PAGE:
Not surprisingly, performance worsens on every motherboard once we add EAX into the 3D mix. This time around there is another shifting of the placings, and fortunately the P5LD2 does not end up placing last, but quite close to it anyway. CPU utilization simply doesn't seem to be a strength of the Intel HD Audio solution.

XviD Encoding

Our P5LD2 Deluxe seems to be stuck in the mid-performance pack. It does not stand out on either spectrum. A previous ASUS board, the P5ND2-SLI, takes the cake for XviD encoding performance.

TMPGEnc MPEG2 Encoding

TMPGEnc MPEG2 Encoding performance is eerily reminiscent of LAME MP3 encoding - in other words, somewhat boring. With a delta of only 9 seconds between the fastest and slowest motherboard, we can't really extract much useful information from this benchmark.

Call of Duty

Call of Duty performance is - need I say - uneventful. The P5LD2, while being only 3.0 FPS behind the champion places second-last. The nForce 4 motherboards seem to have an edge here.

When we throw EAX2 sound into the mix, things get scattered around a bit. The Abit AA8XE takes the most dramatic performance hit, while the nForce 4 boards take much lower ones. Our venerable ASUS P5LD2 Deluxe stays in the middle of the pack. The Intel HD Audio codec isn't as CPU-efficient as the nForce 4 audio codec, but it's not terrible either.

Comanche 4

I do not think that discussion of these results is warranted. One-and-a-half frames per second of difference are not going to be the end of the world.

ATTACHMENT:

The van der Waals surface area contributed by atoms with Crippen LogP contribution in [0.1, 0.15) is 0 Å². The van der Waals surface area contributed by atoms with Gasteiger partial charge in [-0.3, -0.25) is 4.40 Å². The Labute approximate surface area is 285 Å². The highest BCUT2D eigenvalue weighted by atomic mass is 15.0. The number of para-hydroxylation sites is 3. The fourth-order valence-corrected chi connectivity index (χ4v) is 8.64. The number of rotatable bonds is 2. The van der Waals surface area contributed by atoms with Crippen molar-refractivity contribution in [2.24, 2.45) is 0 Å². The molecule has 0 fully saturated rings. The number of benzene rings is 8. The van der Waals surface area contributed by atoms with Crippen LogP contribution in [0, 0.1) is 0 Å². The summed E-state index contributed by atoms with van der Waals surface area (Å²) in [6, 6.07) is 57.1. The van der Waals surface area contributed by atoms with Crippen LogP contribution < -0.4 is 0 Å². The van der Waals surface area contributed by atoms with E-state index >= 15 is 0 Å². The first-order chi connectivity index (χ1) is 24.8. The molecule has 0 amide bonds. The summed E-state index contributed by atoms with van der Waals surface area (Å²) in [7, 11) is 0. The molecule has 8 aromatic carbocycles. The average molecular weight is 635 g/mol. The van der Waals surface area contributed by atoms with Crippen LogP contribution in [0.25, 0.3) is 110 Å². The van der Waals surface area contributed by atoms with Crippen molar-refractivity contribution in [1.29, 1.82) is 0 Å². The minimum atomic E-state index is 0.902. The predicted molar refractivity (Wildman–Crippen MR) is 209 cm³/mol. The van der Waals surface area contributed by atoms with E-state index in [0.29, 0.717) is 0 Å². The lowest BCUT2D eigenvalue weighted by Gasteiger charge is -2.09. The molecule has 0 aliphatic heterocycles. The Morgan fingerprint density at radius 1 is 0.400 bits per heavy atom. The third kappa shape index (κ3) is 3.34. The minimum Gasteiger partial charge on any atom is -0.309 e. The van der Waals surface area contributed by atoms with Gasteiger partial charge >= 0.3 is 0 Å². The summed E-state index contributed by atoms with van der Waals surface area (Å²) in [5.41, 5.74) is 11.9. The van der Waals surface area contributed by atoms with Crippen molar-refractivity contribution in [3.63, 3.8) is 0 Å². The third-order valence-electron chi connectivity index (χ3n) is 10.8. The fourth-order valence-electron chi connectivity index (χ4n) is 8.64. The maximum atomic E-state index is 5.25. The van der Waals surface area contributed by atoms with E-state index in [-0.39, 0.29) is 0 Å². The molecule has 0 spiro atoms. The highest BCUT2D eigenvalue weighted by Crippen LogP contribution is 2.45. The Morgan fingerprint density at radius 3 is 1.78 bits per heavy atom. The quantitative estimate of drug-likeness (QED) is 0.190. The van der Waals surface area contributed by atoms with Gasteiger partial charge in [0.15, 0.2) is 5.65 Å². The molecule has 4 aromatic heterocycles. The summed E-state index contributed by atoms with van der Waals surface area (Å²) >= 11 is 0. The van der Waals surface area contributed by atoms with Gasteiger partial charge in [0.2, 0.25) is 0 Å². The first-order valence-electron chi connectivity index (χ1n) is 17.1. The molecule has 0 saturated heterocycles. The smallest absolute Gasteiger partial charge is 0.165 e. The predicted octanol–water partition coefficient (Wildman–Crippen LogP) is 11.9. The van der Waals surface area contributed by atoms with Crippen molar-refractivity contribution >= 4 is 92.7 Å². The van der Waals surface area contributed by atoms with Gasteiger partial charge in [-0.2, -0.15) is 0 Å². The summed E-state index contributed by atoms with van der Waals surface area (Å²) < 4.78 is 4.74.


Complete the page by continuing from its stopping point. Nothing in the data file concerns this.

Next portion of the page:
Doom 3

We can finally see a real separation of scores with Doom 3. The nForce 4 for Intel reference board, along with the AA8XE, has quite an edge over the competition. Placing third is the P5ND2-SLI, and finally the back of the line is covered by the P5WD2, 8N-SLI Royal, and unfortunately, the P5LD2 Deluxe. With a full 12 FPS of difference between the nForce 4 reference board and our P5LD2, we can quite clearly see which board/chipset is showing tendencies for better gaming performance.

Half-Life 2

Half-Life 2 seems to have mixed up the bag a little bit, with the AA8XE coming in dead last. Granted, the range of scores with this game are not as great as with Doom 3, but we can still see some separation. Our P5LD2 comes out just above the AA8XE, but not anything else. The P5WD2 is up there along with the better-scoring boards.

Halo

Halo loves the nForce 4 motherboards, and shuns the Intel chipset-based ones. Our P5LD2 is second-last once again, while the P5ND2-SLI and NVIDIA reference system take top spots.

Jedi Knight: Jedi Academy

Five of our six competitors seem to have formed a closely-knit group, while the AA8XE has been outcast. Our P5LD2 brings up the rear of this group, but it seems to stay within ~2.5 FPS of the leaders.

Unreal Tournament 2004

The P5LD2 is following its trend of low-placings in Unreal Tournament 2004 as well. Though again the range of scores is not great, I'm going to be honest and say that the P5LD2 hasn't been too well in our game tests.